Enki Bilal’s sci-fi political satire, Gods in Chaos, imagines a near future Paris visited by aliens in the form of the Egyptian pantheon, roaming in a flying pyramid, hoping to refuel their spacecraft. Their demand for fuel would drain the city dry, but the city’s current dictator, who bases all his speeches and slogans on Mussolini, is willing to do this in return for immortality, which the gods have promised him. The future Paris is divided into a rich inner sector and a poor outer one, where the spaceport is situated, full of mutants, aliens, diseases and other dangers – a rather hoary sci-fi cliché given new life by Bilal’s excellent realistic artwork.

Bilal’s detailed and heavily textured art, extremely nicely coloured in this edition, is well suited to creating this grimy, decaying world; his visual imagination runs riot with visions of animal-headed gods playing Monopoly, a one legged astro-criminal crash landing to earth, cherubic aliens breeding like rabbits and giant slugs living up the Eiffel Tower. Slightly alien cityscapes that still have a very firm connection with a reality we recognise and dripping underground tunnels, full of decaying echoes of the old Paris, create the perfect atmosphere for this story of corrupt regimens and vengeful gods.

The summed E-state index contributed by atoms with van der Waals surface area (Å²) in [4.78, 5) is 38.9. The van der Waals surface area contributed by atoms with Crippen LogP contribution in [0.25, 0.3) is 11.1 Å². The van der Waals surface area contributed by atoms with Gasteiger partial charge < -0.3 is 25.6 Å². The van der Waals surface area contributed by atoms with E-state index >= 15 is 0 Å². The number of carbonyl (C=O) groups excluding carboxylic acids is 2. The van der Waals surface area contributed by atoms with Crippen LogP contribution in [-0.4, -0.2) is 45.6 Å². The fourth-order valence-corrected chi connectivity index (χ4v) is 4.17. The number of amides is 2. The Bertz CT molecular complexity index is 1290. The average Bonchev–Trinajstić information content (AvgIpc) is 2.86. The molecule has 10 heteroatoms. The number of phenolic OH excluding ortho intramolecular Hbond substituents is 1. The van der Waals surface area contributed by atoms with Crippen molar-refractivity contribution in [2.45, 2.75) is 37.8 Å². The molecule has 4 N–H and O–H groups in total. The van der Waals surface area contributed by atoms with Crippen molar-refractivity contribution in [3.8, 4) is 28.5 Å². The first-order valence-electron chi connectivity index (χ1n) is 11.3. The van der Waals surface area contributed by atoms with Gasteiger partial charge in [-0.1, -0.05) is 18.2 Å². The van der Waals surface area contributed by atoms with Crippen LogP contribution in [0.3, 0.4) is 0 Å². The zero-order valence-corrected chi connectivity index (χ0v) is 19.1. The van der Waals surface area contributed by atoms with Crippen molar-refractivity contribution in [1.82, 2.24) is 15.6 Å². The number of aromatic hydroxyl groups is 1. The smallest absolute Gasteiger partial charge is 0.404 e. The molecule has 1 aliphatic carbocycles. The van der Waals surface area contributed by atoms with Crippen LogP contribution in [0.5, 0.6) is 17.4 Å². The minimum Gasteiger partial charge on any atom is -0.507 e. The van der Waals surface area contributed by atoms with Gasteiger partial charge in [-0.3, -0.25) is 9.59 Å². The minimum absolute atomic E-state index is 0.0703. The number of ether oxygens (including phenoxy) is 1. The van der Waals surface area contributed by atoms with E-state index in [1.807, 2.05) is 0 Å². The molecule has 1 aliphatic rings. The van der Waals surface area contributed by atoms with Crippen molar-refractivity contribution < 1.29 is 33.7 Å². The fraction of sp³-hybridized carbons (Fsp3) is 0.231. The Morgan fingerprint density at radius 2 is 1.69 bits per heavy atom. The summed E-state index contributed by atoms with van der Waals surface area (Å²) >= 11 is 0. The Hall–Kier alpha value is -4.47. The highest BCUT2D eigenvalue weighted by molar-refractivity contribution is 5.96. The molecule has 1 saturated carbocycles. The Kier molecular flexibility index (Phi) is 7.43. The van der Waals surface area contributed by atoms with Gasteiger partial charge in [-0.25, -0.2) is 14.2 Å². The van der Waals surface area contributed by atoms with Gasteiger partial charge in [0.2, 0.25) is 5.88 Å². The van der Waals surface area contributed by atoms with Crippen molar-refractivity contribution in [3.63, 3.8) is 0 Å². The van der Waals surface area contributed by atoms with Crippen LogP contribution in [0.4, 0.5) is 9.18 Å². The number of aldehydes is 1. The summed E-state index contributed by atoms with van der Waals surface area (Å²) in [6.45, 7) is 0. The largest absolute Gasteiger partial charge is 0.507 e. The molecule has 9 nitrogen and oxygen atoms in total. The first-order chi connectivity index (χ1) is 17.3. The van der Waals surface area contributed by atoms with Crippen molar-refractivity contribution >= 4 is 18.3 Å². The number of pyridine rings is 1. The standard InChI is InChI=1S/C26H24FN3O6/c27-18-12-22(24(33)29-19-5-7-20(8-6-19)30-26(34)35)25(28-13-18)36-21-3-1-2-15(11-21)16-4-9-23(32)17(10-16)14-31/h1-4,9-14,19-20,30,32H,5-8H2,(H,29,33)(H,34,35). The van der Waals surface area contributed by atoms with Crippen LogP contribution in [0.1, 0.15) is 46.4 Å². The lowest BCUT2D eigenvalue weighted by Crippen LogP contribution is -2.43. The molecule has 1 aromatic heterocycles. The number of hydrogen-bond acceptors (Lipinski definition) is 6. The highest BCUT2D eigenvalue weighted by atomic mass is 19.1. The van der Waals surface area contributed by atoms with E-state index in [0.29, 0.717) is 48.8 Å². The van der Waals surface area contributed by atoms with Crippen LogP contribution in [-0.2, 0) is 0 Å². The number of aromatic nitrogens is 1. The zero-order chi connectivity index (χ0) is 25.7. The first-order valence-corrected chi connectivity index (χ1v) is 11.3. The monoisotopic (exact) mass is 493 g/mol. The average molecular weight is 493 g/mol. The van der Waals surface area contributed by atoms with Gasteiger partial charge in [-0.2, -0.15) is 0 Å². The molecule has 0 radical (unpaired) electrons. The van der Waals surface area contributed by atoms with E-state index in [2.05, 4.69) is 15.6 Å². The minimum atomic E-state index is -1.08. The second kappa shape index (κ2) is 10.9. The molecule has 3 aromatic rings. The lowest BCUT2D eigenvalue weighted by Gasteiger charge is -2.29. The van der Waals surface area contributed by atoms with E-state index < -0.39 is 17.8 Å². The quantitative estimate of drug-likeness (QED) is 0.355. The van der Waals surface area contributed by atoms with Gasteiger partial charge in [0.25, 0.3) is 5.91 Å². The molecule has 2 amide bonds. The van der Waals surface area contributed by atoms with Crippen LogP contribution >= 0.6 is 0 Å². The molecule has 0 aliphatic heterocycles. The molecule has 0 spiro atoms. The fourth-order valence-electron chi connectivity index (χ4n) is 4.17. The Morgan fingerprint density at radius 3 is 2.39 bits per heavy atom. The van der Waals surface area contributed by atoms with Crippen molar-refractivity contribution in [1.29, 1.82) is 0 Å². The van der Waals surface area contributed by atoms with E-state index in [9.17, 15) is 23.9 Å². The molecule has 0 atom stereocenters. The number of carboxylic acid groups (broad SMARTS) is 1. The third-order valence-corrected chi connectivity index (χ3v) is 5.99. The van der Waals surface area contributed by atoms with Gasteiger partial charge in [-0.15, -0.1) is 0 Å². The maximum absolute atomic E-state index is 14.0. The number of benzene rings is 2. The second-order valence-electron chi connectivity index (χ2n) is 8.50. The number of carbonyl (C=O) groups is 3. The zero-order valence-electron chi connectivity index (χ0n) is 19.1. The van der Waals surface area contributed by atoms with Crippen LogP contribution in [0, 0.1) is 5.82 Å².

Horus the Egyptian sky god, who’s gone rogue, is able to inhabit the body of the exiled space criminal, repair his leg and, through mind control, engineer the political arena to be elected the next president of Paris. However his manipulations are soon noticed by the hovering gods, who try to intervene. Most of the story, and the humour, is developed in discussions between the two beings inhabiting one body.

Although created in 1980 Bilal’s pointed comments remain relevant and interesting, if somewhat broadly aimed. His humour is wry rather than biting, and he manages to combine it with ideas that, while perhaps not the freshest, together provide an entertaining package.